Nostalgia is a powerful emotion. It has an incredible ability to alter memories, to rose-tint and to allow a certain degree of poetic license to become fact within our minds. 

When we look back on the careers of some of the legends that have brought us immeasurable delight throughout our years of watching football, it can be easy to misremember, even block out entire events or performances to suit the narrative that we have ourselves created. 

When I think back to the late 1990s, I am transported back to a simpler time. A time in which every team in the land played 4-4-2, a time where watching James Richardson reading the paper next to an ice cream in a piazza was unmissable television.

The sleeves on football shirts ended halfway down your forearm and David Ginola was the king of White Hart Lane. 

For years now we have looked upon Ginola’s time at Spurs as, for him personally anyway, successful. He is viewed by the majority as a beacon of light in a dark period of Tottenham’s recent history.

He embodied the hope that one day the club would return to competing both domestically and in Europe. A longing to return to the days that Spurs were the envy of the country and before anyone had ever heard of Kaiserslautern.

He played in teams that were either fighting relegation or battling for mid-table mediocrity while our biggest rivals, rivals in terms of geography rather than on-field success at the time, were in title races.

His flair, his reliance on skill, alongside his pace and power had become the personification of a philosophy that had become somewhat lost amongst the managerial changes and unrest surrounding the club upon his arrival.

The ’98-’99 player of the year award – which was maybe in part awarded to him due to the spreading out of votes caused by the collective brilliance of Manchester United’s treble winners – is not a recognition to be dismissed lightly, whatever Sir Alex Ferguson says. 

The Frenchman’s numbers, however, were never outstanding. In fact, his goal return was pretty unremarkable considering the way in which he is remembered.

Heung Min Son’s goal to game ratio is more than twice as good as Ginola’s. Even the perennially inconsistent Lucas Moura’s is significantly better.

Of course, modern Spurs players will have played in a vastly different system and as part of a much more prolific team than Ginola. But even Christian Ziege, Spurs’ left-back from ’01-’04, had a better strike rate. 

He somewhat made up for his lack of quantity with the sheer quality of his finishes, though. A scorer of spectacular goals, he was wonderfully gifted with both feet. Whenever the ball would find him, the crowd would stir in anticipation with a collective “go on”, excited at the prospect of what could happen.

Defenders and fans alike seemed none-the-wiser as to which way he would be taking the ball. His slalom versus Barnsley, the volley against Leeds, his vital goals in the run to his only major trophy in England, the 1999 Worthington Cup, are iconic moments in Tottenham’s history.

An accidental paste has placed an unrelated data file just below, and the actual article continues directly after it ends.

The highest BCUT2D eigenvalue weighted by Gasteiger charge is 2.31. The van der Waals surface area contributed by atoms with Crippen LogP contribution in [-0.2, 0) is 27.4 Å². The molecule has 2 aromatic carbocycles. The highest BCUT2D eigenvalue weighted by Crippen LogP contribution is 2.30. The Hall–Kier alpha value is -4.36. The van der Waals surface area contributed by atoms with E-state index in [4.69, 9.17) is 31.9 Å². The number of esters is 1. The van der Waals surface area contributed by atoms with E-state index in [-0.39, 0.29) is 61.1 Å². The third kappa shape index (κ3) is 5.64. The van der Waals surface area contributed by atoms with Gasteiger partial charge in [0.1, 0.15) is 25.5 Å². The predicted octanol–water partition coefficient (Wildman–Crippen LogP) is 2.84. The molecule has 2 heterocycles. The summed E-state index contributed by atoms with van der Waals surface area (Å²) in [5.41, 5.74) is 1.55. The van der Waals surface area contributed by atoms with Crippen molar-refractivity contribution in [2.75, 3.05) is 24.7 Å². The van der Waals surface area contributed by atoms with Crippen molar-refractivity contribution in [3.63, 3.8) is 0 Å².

His departure from the club in the July of 2000 came from nowhere and without the chance to say goodbye or the opportunity to see him decline into a shell of his former self the memories fans were left with were of a peak Ginola.

His later mistreatment at Aston Villa at the hands of John Gregory left a sour taste in the mouth. Although if he had stayed at Spurs much longer perhaps George Graham would’ve ended up calling him fat as well. 

Whenever he returns to Tottenham these days he is still treated as he was back in his heyday. He emerges from the tunnel to rapturous applause, to chants of “GI-NO-LA”. He waves, applauds back, grinning, he basks in the acclaim.

Somehow, neither the inexplicable appearance on Stars in Their Eyes at the start of the new millennium nor the bizarre flirtation with Paddy Power and, subsequently, the FIFA presidency could dim the affection of the Tottenham faithful.

Perhaps to a certain degree, the performances and ability of Ginola have been exaggerated by some. And maybe he is a beneficiary of time and nostalgia and a yearning for a different era. But sometimes that’s enough.

Through abject despair came a torchbearer of poise and flair, playing for a team whose history was weighing heavy on its shoulders. The player that supporters of a club, with little direction, would look towards.

I’m not sure he’d get into Jose Mourinho’s current squad, let alone his starting XI, but that’s not to say that his place as a legend of the club is undeserved.

His ability to keep fans entertained and enthralled during his all-too-fleeting tenure at Tottenham was one that I don’t think can be overstated.

For a while, he was the only source of joy in the white half of North London. Because not only was he a handsome man, he was a bloody beautiful footballer. 

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